27. Determinism Versus Freedom in Freud.Jose Antonio Guerrero del Amo - 2009 - Pensamiento 65 (243):117-142.
  28. Jiyåujin No Kiseki Kindai No Bungaku to Shisåo.Shigeru åowada - 1993 - Musashino Shobåo.
  29. Freedom Not to Be Free.David Archard - 1990 - Philosophical Quarterly 40 (161):453.
  30. God and Freedom in Human Experience, by Bernard Muscio. [REVIEW]C. F. D' Arcy - 1915 - Ethics 26:436.
  31. The Discourse of Freedom.Vilhjalmur Arnason - 1988 - Rechtstheorie 19 (4):491-501.
  32. Anagogical Vision and Comedic Form in Flannery O'Connor.Denise T. Askin - 2004 - Renascence 57 (1):47-62.
  33. Freedom and Determinism in Indian Thought.J. P. Atreya - 1974 - Proceedings of the XVth World Congress of Philosophy 4:289-291.
  34. Moral Responsibility, Freedom, and Compulsion.Robert N. Audi - 1974 - American Philosophical Quarterly 11 (January):1-14.
    This paper sets out and defends an account of free action and explores the relation between free action and moral responsibility. Free action is analyzed as a certain kind of uncompelled action. The notion of compulsion is explicated in detail, And several forms of compulsion are distinguished and compared. It is argued that contrary to what is usually supposed, A person may be morally responsible for doing something even if he did not do it freely. On the basis of the (...)
  35. The Meaning of Life and Other Essays.A. J. Ayer - 1990
  36. Liberty and Community.A. M. B. - 1974 - Review of Metaphysics 28 (2):359-360.
  37. La terminologie de M. Shadworth Hodgson.E. B. - 1879 - Revue Philosophique de la France Et de l'Etranger 7:477 - 479.
  38. The Road to Inner Freedom.J. E. B. - 1957 - Review of Metaphysics 11 (1):168-168.
  39. The Freedom to Read.L. K. B. - 1957 - Review of Metaphysics 11 (2):349-350.
  40. Laws of Freedom.R. J. B. - 1965 - Review of Metaphysics 19 (1):152-153.
  41. Genetic Determinism, Neuronal Determinism, and Determinism Tout Court.Bernard Baertschi & Alexandre Mauron - 2011 - In Judy Illes & Barbara J. Sahakian (eds.), Oxford Handbook of Neuroethics. Oxford University Press. pp. 151.
    This article analyses neuronal determinism and mentions that at first sight it appears to be a type of qualified determinism. Neurodeterminism is better conceived as determinism tout court when it is applied to human beings. It differs importantly from genetic determinism, together the two views that are often regarded as similar in form if not in content. Moreover, the article examines the question of genetic determinism, because it is a paradigm of qualified determinism. It then explains the meaning of determinism (...)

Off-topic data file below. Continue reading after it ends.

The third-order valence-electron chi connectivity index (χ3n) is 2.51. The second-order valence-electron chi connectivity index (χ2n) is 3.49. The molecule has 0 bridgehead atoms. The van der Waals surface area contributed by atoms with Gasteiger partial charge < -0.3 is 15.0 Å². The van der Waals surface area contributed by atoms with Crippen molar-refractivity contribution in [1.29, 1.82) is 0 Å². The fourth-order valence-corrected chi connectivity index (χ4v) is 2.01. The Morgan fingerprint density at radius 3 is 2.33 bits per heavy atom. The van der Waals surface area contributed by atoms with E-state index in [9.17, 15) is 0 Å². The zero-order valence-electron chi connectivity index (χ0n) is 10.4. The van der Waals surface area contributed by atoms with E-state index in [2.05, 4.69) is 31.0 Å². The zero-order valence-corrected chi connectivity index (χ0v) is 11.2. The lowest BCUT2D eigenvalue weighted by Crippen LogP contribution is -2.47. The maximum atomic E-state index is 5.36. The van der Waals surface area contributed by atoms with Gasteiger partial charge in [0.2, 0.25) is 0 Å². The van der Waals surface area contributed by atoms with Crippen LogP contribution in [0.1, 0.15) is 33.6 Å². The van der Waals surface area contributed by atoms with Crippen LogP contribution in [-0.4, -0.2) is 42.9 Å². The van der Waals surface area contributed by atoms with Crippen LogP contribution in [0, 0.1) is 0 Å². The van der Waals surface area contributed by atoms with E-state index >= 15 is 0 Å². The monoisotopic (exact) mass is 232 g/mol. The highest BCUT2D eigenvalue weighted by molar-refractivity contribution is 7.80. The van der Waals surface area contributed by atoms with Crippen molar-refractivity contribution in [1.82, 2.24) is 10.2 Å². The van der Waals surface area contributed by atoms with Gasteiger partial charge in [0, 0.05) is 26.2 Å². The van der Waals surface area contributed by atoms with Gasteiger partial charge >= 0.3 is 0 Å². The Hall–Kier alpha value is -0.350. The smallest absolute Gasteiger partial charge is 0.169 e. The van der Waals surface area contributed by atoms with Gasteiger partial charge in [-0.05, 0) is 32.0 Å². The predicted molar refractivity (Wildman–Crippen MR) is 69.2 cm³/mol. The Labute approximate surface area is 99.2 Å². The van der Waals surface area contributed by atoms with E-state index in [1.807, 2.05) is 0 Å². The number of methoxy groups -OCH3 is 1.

42. Conference Briefing 30 Free Will and Determinism Ron Wilburn Et Al.Julian Baggini - 2001 - The Philosophers' Magazine 13.
  43. Free to Choose.Julian Baggini - 2000 - The Philosophers' Magazine 11:37-40.
  44. The Bounds of Freedom About the Eastern and Western Approaches to Freedom.Oded Balaban & Anan Erev - 1995
  45. Replies to McKenna, Pereboom, and Kane.Mark Balaguer - 2012 - Philosophical Studies (1):1-22.
  46. Determinism: False and True.Frank Ballard - 1911
  47. Temporal Dynamics and Decomposition of Reciprocal Determinism: A Reply to Phillips and Orton.Albert Bandura - 1983 - Psychological Review 90 (2):166-170.
  48. Implementing Revisionism: Assessing a Revisionist Theory of Moral Responsibility.Frédéric-Ismaël Banville - 2012 - Ithaque 10:115-135.
    The aim of this paper is to examine a particular substantive theory among others in the set of “revisionist” theories of moral responsibility, namely, Manuel Vargas’ version of the moral influence account of the justification of responsibility- specific practices. Moderate revisionism, which Vargas endorses, advocates a clear distinction between descriptive and normative questions, which enables a naturalistically plausible account of responsibility that does not jeopardize the normative aspect. However, while Vargas provides a useful framework for thinking about revisionism, I argue (...)
  49. A Modal Version of Free Logic.Juan L. Barba - 1989 - Topoi 8 (2):131-135.
  50. On Freedom: A Centenary Anthology.Eileen Barker (ed.) - 1995 - Transaction Publishers.
    D. J. Bartholomew Social law and human choice Samuel Johnson spoke for many in saying, 'Sir, we know our will is free, and there's an end on't. ...
1 — 50 / 4246